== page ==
Unit Economics: A Case Study

Tracking unit economic performance effectively can take some doing. Generally, it involves 1) defining what constitutes comparable data across individual units, and 2) finding the right technology for recording and reporting it. Making it work requires not only strategizing and goal-setting at corporate, but also involvement and buy-in from franchisees - all in the name of improving system-wide profitability, one unit at a time.

"At the end of the day what we believe at Roark and Focus Brands is that - franchised or company-owned - a franchise is only as good as its unit-level economics," says Geoff Hill, who on January 1st completed his transition from president of Cinnabon (a Focus brand) to vice president at Roark Capital Group (which owns Focus Brands). "The more we can do to increase our unit-level economics, the more we'll get the growth we want," he says.

To date, Roark has invested in 15 franchise brands with a total of more than $3.7 billion in sales and 14,000 points of distribution in all 50 U.S. states and 33 countries. Hill says his new role at Roark is to identify new brand opportunities to purchase "in franchising primarily," and to use his operations background "to help existing or new companies we buy to maximize value." One of the ways to maximize value is by focusing on individual unit performance at all 14,000 locations.

At Cinnabon, a key brand goal for this year is to improve unit-level EBIDTA by 1 percentage point, says Hill. He was involved during the past year in setting up a system for measuring unit economics at the brand. "We did it with the franchise advisory council, and it took us a year," he says.

The problem Hill was trying to solve was how to measure unit profitability on a comparable basis for the 350-plus Cinnabon stores. Without reliable, comparable data across its units, how can a franchisor accurately determine the effect on ROI of a new initiative introduced across the system?

Any conflict and difficult discussions begin when you start to move in the process, says Hill. That's when franchisees see that this great new idea means change (e.g., they may have to retag their data) and will cost them some time and money. That's when it's time to sell the benefits. So before moving, Cinnabon contacted the franchisee advisory council to hammer out a solution that focused on benefits for both parties.

"We said, 'Let's work with our franchise partners to create the format,'" says Hill. "We did that first. It allowed us to get a P&L from 20 Cinnabons and really compare them; compare the cost of labor from one to another."

Step one in working with the FAC, he says, was agreeing on the format for reporting data that was accurate, uniform, and that met their reporting needs. Step two was identifying a point-of-sale system to be standard across the brand--and have the franchisees be willing to pay for it. "We can't send out 350 new POS units," says Hill.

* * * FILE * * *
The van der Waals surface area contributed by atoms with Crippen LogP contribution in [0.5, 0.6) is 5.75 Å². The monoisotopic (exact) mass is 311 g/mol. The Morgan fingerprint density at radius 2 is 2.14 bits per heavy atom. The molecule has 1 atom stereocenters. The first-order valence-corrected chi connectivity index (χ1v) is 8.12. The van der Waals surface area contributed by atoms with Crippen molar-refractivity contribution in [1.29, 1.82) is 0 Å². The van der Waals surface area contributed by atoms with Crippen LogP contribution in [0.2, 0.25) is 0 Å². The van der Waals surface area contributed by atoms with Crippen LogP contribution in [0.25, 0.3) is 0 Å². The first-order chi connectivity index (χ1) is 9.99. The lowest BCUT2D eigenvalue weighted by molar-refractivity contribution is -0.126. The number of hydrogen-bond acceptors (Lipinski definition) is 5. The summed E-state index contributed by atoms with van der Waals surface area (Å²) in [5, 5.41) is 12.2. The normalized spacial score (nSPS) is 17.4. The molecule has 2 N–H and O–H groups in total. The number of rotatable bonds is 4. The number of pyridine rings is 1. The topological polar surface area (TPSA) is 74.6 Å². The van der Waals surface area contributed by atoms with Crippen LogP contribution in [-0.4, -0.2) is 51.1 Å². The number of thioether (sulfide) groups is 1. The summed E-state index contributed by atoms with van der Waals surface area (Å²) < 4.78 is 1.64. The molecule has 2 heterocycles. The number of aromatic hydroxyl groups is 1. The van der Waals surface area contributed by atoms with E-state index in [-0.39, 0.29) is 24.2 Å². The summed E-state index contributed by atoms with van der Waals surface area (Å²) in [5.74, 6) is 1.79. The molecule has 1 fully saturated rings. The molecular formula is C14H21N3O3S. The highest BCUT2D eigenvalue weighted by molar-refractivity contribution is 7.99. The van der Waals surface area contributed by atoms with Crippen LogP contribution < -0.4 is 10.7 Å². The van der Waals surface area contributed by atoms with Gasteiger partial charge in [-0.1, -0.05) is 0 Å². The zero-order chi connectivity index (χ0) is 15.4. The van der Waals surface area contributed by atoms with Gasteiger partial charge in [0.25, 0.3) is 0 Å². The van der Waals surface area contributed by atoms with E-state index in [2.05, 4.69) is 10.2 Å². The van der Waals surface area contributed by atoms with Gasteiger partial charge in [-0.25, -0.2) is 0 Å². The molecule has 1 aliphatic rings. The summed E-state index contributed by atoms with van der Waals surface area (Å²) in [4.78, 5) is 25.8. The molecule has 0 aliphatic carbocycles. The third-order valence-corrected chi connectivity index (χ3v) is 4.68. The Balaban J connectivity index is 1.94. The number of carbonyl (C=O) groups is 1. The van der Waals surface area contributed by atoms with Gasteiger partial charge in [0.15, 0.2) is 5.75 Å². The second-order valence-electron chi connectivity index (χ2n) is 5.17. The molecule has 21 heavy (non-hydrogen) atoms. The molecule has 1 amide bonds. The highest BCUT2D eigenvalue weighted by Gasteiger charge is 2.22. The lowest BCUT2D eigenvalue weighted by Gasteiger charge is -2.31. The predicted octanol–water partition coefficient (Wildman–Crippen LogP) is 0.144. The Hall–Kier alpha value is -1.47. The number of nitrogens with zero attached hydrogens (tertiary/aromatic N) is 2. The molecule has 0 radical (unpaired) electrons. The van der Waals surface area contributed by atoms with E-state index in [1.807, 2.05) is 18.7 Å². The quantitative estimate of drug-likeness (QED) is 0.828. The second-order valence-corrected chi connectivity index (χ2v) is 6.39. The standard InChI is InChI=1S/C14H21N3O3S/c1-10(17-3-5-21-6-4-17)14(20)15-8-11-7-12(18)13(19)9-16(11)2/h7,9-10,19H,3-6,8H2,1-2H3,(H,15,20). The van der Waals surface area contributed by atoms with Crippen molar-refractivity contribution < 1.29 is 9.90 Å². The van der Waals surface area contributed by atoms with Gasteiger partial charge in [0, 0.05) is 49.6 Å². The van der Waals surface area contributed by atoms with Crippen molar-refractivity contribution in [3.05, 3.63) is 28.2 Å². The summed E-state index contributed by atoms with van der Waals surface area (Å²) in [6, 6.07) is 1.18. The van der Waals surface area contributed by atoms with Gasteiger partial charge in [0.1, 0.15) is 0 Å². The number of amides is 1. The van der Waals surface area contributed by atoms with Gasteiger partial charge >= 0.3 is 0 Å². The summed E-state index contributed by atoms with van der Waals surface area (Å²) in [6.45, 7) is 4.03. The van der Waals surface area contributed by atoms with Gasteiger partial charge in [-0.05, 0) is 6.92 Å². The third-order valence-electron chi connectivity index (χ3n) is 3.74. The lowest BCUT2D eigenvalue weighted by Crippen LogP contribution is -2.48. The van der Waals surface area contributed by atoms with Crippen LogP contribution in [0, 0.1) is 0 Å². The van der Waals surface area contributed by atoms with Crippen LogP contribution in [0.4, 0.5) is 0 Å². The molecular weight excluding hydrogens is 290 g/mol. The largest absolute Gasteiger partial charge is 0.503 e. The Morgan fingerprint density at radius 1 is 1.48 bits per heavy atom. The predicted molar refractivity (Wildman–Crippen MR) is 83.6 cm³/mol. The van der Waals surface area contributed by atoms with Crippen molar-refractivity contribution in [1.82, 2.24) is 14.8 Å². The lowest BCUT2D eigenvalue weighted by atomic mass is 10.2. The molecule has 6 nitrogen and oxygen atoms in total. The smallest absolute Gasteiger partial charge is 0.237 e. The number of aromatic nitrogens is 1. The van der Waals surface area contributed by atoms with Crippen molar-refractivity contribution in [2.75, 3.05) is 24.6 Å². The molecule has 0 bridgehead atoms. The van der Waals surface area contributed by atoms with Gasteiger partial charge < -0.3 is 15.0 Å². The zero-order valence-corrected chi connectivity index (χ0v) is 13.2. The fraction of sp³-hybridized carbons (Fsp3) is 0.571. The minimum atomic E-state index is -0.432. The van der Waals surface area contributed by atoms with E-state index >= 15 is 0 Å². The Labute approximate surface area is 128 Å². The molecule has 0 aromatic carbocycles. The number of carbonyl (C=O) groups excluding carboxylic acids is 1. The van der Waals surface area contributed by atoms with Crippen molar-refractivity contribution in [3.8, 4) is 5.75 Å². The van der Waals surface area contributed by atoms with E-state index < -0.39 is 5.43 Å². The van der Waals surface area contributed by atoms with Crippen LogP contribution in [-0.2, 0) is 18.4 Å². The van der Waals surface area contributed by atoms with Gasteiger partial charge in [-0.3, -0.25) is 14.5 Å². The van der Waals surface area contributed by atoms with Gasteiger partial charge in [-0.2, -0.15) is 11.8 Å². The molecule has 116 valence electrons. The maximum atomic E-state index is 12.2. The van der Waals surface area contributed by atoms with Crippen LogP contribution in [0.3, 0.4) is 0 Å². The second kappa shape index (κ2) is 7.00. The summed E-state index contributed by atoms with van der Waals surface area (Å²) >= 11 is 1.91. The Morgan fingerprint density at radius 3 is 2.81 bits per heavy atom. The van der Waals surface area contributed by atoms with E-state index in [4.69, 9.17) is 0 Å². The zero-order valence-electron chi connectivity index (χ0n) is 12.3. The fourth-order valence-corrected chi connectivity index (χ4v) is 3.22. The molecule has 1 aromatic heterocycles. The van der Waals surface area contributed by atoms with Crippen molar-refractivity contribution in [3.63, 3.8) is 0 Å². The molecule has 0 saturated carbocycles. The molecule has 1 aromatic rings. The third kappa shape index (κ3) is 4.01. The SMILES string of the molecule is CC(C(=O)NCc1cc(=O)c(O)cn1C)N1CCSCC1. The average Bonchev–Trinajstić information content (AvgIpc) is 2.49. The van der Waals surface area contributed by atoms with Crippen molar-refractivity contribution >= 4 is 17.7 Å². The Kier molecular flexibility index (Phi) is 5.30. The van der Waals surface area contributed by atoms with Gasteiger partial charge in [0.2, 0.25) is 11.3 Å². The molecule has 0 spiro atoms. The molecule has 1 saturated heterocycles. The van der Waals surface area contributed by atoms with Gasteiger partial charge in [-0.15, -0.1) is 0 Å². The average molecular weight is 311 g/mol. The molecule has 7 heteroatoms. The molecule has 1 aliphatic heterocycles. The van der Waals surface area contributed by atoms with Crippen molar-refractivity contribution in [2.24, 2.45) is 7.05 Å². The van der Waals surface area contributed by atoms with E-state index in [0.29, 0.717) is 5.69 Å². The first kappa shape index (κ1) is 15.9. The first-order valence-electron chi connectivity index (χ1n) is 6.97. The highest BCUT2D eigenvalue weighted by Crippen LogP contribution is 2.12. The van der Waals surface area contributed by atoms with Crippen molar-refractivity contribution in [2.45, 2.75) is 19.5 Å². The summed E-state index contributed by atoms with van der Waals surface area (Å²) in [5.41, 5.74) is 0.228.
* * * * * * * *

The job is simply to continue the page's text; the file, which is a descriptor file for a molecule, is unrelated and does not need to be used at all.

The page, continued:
With that in place, and no company-owned units, it was time to invest in some corporate locations, and Cinnabon bought four. "We believe that's an important piece of unit economics," he says.

"A lot of franchisors don't have that look inside the unit economics of their franchised units, making them 100 percent reliant upon their franchisees to provide that information." Hill calls this a "frustrating situation" for franchisors, rendering them unable to track how initiatives are affecting unit profitability. "Every franchisee has a different opinion of what a cost is. If the expenses are not equal, it's apples to oranges."

With the format, system, buy-in, and corporate stores in place, the data began to roll in. "We saw we could trust it and were able to measure it against our initiatives," says Hill. Sixty of the 350 Cinnabon bakeries are enrolled in the program. "We use them to see what happens to the P&L after an initiative," Hill says.

Example: The 60 Cinnabons in the program were divided into 3 groups of 20, with each group given a different way to prepare the rolls. Labor costs - and their relationship to unit profitability - could then be compared and evaluated. This method can be applied to any new initiative, says Hill. "Now, with a new product launch across the entire system, the view will come from the 60 - and we can compare how we do with our four, which are within the 60."

The new system kicked in as of January 1st, so franchisees haven't seen the numbers so far. Yet with input from the 60 units now available, any new product launch can be evaluated in terms of its effect on the top and bottom lines. Best practices can be determined empirically, and then tweaked based on results.

"We're continuing to stress why we're doing this, and they get it," says Hill. Successful multi-unit operators (some own 25 to 80 units, he says) think about unit profitability all the time. "Most have figured it out. Those that don't - and 3 to 6 is where the choking point starts - that's the group that really needs to understand this." Those with 3 or 4 units, who cannot be in each store all the time and find things slipping, he says, haven't figured out unit-level economics and start thinking about selling.

The successful multi-unit operators get it, he says. "They're very interested in how they're doing in the system, but most interested in how they're doing against other multi-unit operators. If I own 19, I can't really compare with a single-unit owner, so we try to get the multi-unit operators to work together, let them talk amongst themselves about how they're spending in regional costs and overhead," says Hill.

"What's most important for us - for anybody in the system - is that you can compare your numbers against the aggregate set. We have high, low, and average. That's the power of being in a franchise: you can compare numbers."

Published: January 5th, 2010

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